If any component of the Risky Business report calls for immediate action, it's water. Americans face complex and localized water issues that have widespread impacts. What's needed is a national focus and a concentrated effort involving all levels of government, businesses, nonprofits and the investment community. Unfortunately, we cannot look to Washington for leadership, given the gridlock and clashing ideologies. Immediate action is going to have to take place at the state and industry level.

My firm has been in conversations with organizations and state leaders, and we're seeing water-related activity picking up across the country -- not just in states like California and Texas that are in a severe drought. More importantly, states with relatively minor water problems that nonetheless see the looming threat and are beginning to develop strategies either to address their weaknesses or take advantage of their strengths. For some, water will be an economic driver that they will use to draw business expansion to their states.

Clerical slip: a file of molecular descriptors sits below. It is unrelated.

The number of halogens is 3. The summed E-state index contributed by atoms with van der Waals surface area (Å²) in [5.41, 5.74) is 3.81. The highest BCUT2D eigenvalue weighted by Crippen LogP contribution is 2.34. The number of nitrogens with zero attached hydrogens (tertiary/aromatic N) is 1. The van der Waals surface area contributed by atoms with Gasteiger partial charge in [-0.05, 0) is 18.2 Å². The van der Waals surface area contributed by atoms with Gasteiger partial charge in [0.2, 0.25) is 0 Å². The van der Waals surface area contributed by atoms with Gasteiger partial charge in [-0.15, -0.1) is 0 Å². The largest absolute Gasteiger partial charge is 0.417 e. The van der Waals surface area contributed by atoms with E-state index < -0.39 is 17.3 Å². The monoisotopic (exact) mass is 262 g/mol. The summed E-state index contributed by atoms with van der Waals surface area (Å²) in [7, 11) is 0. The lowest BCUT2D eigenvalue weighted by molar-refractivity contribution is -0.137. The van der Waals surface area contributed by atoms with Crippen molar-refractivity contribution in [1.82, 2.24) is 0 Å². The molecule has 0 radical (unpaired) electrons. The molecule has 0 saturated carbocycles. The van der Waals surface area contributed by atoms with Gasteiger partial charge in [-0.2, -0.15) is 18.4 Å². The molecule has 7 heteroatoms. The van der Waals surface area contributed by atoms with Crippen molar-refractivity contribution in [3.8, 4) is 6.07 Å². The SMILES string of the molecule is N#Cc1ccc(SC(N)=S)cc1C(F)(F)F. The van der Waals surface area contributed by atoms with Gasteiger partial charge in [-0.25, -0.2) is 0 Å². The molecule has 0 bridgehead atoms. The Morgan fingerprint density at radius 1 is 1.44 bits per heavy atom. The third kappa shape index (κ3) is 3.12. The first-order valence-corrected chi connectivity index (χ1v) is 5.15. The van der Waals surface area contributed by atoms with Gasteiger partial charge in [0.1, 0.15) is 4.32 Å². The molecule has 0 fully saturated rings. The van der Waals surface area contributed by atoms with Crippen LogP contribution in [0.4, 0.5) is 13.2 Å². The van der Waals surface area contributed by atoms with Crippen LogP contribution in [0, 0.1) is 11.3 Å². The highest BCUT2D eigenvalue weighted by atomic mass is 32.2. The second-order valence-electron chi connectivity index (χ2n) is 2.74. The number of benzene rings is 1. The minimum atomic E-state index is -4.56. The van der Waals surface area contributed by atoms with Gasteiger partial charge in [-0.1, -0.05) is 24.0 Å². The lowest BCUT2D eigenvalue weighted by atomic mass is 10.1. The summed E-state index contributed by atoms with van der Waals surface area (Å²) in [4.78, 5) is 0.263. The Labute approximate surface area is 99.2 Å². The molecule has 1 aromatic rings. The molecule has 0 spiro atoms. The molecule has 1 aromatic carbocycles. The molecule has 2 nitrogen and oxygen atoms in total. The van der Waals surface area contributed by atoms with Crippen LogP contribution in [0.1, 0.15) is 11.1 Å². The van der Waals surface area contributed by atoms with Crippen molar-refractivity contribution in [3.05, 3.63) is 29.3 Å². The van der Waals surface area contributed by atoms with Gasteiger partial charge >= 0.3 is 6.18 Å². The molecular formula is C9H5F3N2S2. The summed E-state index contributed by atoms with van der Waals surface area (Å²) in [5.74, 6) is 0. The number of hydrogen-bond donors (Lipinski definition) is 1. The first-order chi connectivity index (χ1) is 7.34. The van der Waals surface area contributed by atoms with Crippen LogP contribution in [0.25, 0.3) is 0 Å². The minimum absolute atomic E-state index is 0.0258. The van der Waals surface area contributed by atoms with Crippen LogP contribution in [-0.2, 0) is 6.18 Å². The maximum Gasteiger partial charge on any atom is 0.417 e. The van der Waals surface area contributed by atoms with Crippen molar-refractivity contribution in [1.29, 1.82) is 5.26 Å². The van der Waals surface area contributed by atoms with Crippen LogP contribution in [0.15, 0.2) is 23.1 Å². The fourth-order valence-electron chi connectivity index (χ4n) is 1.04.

Our study makes clear that smart, responsible leaders should take action now. At a minimum, executives in the private sector and in governments should conduct an audit and identify the economic risks and opportunities posed by water. They should develop sound policies, identify competing interests, agree on the hydrological facts and begin conversations now with competing interests rather than waiting until heated conflicts arise.

One heartening sign is that specific industries, like the agricultural and beverage sectors, are beginning to take appropriate action. The best place for industries to begin is to identify the specific risks and opportunities water will pose to specific companies. As a first step, companies need to know the true cost of water for their business. Companies that factor in the embedded costs find that water typically costs four to five times more than what their utility bill indicates. Once industries have conducted this kind of impact analysis and established public positions on water, they can then start a dialogue regarding the trade-offs that competing interests are going to face.

Another hopeful sign is that global companies like Coca Cola and SAB Miller are facilitating and financing innovation in water technologies. Admittedly, these companies are responding directly to a business need, but nonetheless, they are driving innovative solutions to protect their interests by working with local communities where water is shared. As such, they are providing commercial insights into how best to address this issue, and their efforts should be a part of any national effort.